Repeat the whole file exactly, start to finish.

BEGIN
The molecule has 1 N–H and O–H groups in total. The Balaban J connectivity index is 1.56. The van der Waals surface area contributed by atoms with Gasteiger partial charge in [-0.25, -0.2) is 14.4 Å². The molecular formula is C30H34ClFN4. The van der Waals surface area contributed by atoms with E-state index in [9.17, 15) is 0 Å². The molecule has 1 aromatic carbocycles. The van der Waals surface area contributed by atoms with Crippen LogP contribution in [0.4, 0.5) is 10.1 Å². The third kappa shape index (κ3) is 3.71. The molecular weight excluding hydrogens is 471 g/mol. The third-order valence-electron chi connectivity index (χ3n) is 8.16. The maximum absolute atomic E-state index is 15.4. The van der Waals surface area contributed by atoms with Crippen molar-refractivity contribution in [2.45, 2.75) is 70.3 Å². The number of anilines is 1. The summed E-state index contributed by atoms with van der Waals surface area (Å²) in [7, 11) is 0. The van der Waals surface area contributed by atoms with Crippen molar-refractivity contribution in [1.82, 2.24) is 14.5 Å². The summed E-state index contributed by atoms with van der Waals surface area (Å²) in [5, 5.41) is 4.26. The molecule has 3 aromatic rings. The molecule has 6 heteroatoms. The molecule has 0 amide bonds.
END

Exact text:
The molecule has 1 N–H and O–H groups in total. The Balaban J connectivity index is 1.56. The van der Waals surface area contributed by atoms with Gasteiger partial charge in [-0.25, -0.2) is 14.4 Å². The molecular formula is C30H34ClFN4. The van der Waals surface area contributed by atoms with E-state index in [9.17, 15) is 0 Å². The molecule has 1 aromatic carbocycles. The van der Waals surface area contributed by atoms with Crippen LogP contribution in [0.4, 0.5) is 10.1 Å². The third kappa shape index (κ3) is 3.71. The molecular weight excluding hydrogens is 471 g/mol. The third-order valence-electron chi connectivity index (χ3n) is 8.16. The maximum absolute atomic E-state index is 15.4. The van der Waals surface area contributed by atoms with Crippen molar-refractivity contribution in [2.45, 2.75) is 70.3 Å². The number of anilines is 1. The summed E-state index contributed by atoms with van der Waals surface area (Å²) in [7, 11) is 0. The van der Waals surface area contributed by atoms with Crippen molar-refractivity contribution in [1.82, 2.24) is 14.5 Å². The summed E-state index contributed by atoms with van der Waals surface area (Å²) in [5, 5.41) is 4.26. The molecule has 3 aromatic rings. The molecule has 6 heteroatoms. The molecule has 0 amide bonds.